You cite factors that fall against solar, but miss all the ones that fall in solar's favor. The biggest is peak shaving. In many areas, usage peaks coincide with when the sun is shining. Peak power is the most expensive power. Imagine building a power plant and running it seven hours a year. Welcome to peaker plants. That's some hellishly expensive electricity. In places like Hawaii, Texas, Arizona, and southern California, when people put more solar PV in, the utility needs fewer peaker plants. This is HUGE. You know how much credit most utilities want to give to solar for that? Zero.

    But if the utility does something to eliminate the need for a peaker plant, you can bet your entire net worth the utility will be asking the rate commission for higher rates to reward them.

    The best work on this subject (trying to figure out what price has no one subsidizing any one) is coming out of the Rocky Mountain Institute. A good starting place is their survey of existing literature ( Austin electric also appears to have done really good work in establishing what they call a "fair value of solar". By their measure, the fair value of solar in Austin is currently higher than the retail rate. As more solar is added, this rate will fall. The rate is assessed annually.

Comment: Re:What a nonsense post... (Score 1) 1030

by Mike_EE_U_of_I (#45497125) Attached to: A War Over Solar Power Is Raging Within the GOP

> BTW, they are also paying about 35 cents per kilowatt hour,

    Most of that is taxes.

    Current German solar feed in tariffs for solar range from 11.8 to 17.5 Euro cents per KwH. The 11.8 cents (which is what larger installations get) is actually cheaper than new coal plants.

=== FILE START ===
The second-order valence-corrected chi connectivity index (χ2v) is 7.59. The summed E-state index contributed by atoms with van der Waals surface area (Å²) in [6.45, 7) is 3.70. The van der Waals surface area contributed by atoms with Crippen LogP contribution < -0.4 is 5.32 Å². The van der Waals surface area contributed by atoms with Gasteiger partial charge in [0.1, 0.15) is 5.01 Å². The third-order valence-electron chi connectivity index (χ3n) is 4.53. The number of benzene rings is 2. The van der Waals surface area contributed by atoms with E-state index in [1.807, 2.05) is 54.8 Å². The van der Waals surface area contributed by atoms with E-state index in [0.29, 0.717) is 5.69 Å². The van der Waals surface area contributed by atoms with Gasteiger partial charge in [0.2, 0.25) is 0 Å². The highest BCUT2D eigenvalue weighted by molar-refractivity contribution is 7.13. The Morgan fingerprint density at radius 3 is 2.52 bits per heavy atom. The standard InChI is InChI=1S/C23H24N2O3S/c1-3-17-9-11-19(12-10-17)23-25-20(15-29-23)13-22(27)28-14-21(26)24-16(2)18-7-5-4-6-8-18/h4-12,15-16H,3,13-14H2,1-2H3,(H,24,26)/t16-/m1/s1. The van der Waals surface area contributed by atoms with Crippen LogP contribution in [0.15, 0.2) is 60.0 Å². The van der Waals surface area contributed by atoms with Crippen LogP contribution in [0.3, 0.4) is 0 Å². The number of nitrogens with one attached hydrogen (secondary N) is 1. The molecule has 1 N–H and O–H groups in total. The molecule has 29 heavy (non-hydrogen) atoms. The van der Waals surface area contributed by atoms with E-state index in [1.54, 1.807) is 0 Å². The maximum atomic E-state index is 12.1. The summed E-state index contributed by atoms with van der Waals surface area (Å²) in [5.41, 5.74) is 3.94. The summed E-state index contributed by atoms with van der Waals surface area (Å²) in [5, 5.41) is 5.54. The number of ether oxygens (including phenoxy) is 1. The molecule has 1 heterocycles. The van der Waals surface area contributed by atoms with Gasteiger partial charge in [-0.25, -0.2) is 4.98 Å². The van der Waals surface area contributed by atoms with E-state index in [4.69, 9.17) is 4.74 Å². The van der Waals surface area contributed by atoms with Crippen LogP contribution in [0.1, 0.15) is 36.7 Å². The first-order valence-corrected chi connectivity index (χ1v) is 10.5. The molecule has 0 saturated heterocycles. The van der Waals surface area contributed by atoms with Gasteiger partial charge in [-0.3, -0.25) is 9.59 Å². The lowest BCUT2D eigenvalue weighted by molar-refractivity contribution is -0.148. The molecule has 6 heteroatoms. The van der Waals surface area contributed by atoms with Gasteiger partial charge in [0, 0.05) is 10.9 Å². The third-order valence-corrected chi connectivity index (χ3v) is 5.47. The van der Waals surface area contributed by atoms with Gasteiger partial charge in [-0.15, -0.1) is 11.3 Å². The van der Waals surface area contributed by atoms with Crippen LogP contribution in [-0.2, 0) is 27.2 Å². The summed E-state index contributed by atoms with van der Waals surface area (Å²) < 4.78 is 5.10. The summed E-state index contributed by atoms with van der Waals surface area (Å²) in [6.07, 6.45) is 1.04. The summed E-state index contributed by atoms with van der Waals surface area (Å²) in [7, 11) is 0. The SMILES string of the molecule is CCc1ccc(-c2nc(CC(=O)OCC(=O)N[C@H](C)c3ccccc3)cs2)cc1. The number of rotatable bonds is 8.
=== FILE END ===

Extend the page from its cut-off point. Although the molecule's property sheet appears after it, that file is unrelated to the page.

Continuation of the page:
If you want to see how an upper bound on how much renewables are really costing German consumers, look at the EEG surcharge. That funds all the feed in tariffs paid to renewable producers. I say upper bound, because renewables get no credit for the downward pressure they put on conventional electricity prices (google merit order effect).

Comment: Re:What a nonsense post... (Score 1) 1030

by Mike_EE_U_of_I (#45496061) Attached to: A War Over Solar Power Is Raging Within the GOP

Solar accounts for 0.17% of our electric production in this country, tripling it won't make any difference.

So far this year, Germany's gotten about 5% of their electric production from solar and Italy is around 7%. Solar is way cheaper now than when those countries installed the bulk of their solar PV.

    So yeah, tripling will do very little. No reason not to hit up a factor of 30 to 50.

+ - Nuon Solar Team wins World Solar Challenge 2013

Submitted by Mike_EE_U_of_I
Mike_EE_U_of_I (1493783) writes "The World Solar Challenge is a solar car race across Australia every two years. This race attracts teams from all over the world. The race started on October 6, and the Nuon Solar team from The Netherlands just won the race. My wife and I travel to Australia for the race and interviewed two of the winning team members

    Nuon's web site is here, and the World Solar Challenge itself has their best media coverage yet here

    Results are not final, but it looks like Japan's Tokai University came in second and Team Twente from The Netherland's came in third.

    Congratulations team Nuon!"

Comment: Re:This is disputed (Score 3, Informative) 380

by Mike_EE_U_of_I (#44903417) Attached to: Its Nuclear Plant Closed, Maine Town Is Full of Regret